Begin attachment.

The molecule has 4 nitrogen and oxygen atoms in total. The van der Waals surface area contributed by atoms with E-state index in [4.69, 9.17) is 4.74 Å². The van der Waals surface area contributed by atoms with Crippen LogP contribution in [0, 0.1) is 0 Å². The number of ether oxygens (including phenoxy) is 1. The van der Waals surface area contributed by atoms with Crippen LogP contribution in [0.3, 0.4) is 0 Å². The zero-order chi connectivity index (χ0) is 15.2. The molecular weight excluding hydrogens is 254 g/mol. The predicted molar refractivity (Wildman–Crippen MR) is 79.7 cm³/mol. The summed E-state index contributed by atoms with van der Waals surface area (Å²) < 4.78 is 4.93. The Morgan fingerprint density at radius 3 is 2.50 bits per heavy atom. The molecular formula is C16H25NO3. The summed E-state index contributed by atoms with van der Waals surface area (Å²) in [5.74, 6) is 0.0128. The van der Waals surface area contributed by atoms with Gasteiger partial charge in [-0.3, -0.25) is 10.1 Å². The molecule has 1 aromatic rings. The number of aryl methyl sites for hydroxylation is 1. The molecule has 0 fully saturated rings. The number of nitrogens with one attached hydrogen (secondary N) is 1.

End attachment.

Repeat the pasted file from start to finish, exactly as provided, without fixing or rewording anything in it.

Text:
The molecule has 4 nitrogen and oxygen atoms in total. The van der Waals surface area contributed by atoms with E-state index in [4.69, 9.17) is 4.74 Å². The van der Waals surface area contributed by atoms with Crippen LogP contribution in [0, 0.1) is 0 Å². The number of ether oxygens (including phenoxy) is 1. The van der Waals surface area contributed by atoms with Crippen LogP contribution in [0.3, 0.4) is 0 Å². The zero-order chi connectivity index (χ0) is 15.2. The molecular weight excluding hydrogens is 254 g/mol. The predicted molar refractivity (Wildman–Crippen MR) is 79.7 cm³/mol. The summed E-state index contributed by atoms with van der Waals surface area (Å²) < 4.78 is 4.93. The Morgan fingerprint density at radius 3 is 2.50 bits per heavy atom. The molecular formula is C16H25NO3. The summed E-state index contributed by atoms with van der Waals surface area (Å²) in [5.74, 6) is 0.0128. The van der Waals surface area contributed by atoms with Gasteiger partial charge in [-0.3, -0.25) is 10.1 Å². The molecule has 1 aromatic rings. The number of aryl methyl sites for hydroxylation is 1. The molecule has 0 fully saturated rings. The number of nitrogens with one attached hydrogen (secondary N) is 1.